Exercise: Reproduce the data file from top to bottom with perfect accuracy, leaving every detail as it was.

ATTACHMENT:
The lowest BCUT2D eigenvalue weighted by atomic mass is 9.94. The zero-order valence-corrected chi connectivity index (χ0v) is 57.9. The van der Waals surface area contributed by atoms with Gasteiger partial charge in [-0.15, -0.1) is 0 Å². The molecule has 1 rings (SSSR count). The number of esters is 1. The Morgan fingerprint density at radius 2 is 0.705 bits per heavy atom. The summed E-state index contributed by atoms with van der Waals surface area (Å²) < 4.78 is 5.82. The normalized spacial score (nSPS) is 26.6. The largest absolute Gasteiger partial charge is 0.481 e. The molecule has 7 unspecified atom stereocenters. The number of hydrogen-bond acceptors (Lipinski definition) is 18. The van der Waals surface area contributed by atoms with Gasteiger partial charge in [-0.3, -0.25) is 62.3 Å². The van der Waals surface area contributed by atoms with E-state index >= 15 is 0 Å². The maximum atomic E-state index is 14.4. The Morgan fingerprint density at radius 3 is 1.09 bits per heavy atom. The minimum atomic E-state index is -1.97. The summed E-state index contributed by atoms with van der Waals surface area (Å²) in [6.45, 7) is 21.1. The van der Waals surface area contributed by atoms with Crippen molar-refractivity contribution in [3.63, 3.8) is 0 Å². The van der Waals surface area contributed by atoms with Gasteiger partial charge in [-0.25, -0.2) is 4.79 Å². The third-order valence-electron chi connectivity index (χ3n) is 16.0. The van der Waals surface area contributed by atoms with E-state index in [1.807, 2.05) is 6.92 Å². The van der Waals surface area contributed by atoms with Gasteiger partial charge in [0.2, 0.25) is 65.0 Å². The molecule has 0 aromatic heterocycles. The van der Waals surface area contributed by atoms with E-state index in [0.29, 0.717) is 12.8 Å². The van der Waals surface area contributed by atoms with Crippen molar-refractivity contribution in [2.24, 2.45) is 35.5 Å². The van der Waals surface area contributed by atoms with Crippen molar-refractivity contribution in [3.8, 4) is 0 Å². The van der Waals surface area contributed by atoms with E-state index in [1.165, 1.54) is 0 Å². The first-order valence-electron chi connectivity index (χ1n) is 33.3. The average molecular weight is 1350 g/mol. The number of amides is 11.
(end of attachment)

The lowest BCUT2D eigenvalue weighted by atomic mass is 9.94. The zero-order valence-corrected chi connectivity index (χ0v) is 57.9. The van der Waals surface area contributed by atoms with Gasteiger partial charge in [-0.15, -0.1) is 0 Å². The molecule has 1 rings (SSSR count). The number of esters is 1. The Morgan fingerprint density at radius 2 is 0.705 bits per heavy atom. The summed E-state index contributed by atoms with van der Waals surface area (Å²) < 4.78 is 5.82. The normalized spacial score (nSPS) is 26.6. The largest absolute Gasteiger partial charge is 0.481 e. The molecule has 7 unspecified atom stereocenters. The number of hydrogen-bond acceptors (Lipinski definition) is 18. The van der Waals surface area contributed by atoms with Gasteiger partial charge in [-0.3, -0.25) is 62.3 Å². The van der Waals surface area contributed by atoms with E-state index >= 15 is 0 Å². The maximum atomic E-state index is 14.4. The Morgan fingerprint density at radius 3 is 1.09 bits per heavy atom. The minimum atomic E-state index is -1.97. The summed E-state index contributed by atoms with van der Waals surface area (Å²) in [6.45, 7) is 21.1. The van der Waals surface area contributed by atoms with Crippen molar-refractivity contribution in [3.63, 3.8) is 0 Å². The van der Waals surface area contributed by atoms with Gasteiger partial charge in [-0.25, -0.2) is 4.79 Å². The third-order valence-electron chi connectivity index (χ3n) is 16.0. The van der Waals surface area contributed by atoms with E-state index in [1.807, 2.05) is 6.92 Å². The van der Waals surface area contributed by atoms with Gasteiger partial charge in [0.2, 0.25) is 65.0 Å². The molecule has 0 aromatic heterocycles. The van der Waals surface area contributed by atoms with E-state index in [0.29, 0.717) is 12.8 Å². The van der Waals surface area contributed by atoms with Crippen molar-refractivity contribution in [2.24, 2.45) is 35.5 Å². The van der Waals surface area contributed by atoms with Crippen molar-refractivity contribution in [3.8, 4) is 0 Å². The van der Waals surface area contributed by atoms with E-state index in [1.165, 1.54) is 0 Å². The first-order valence-electron chi connectivity index (χ1n) is 33.3. The average molecular weight is 1350 g/mol. The number of amides is 11.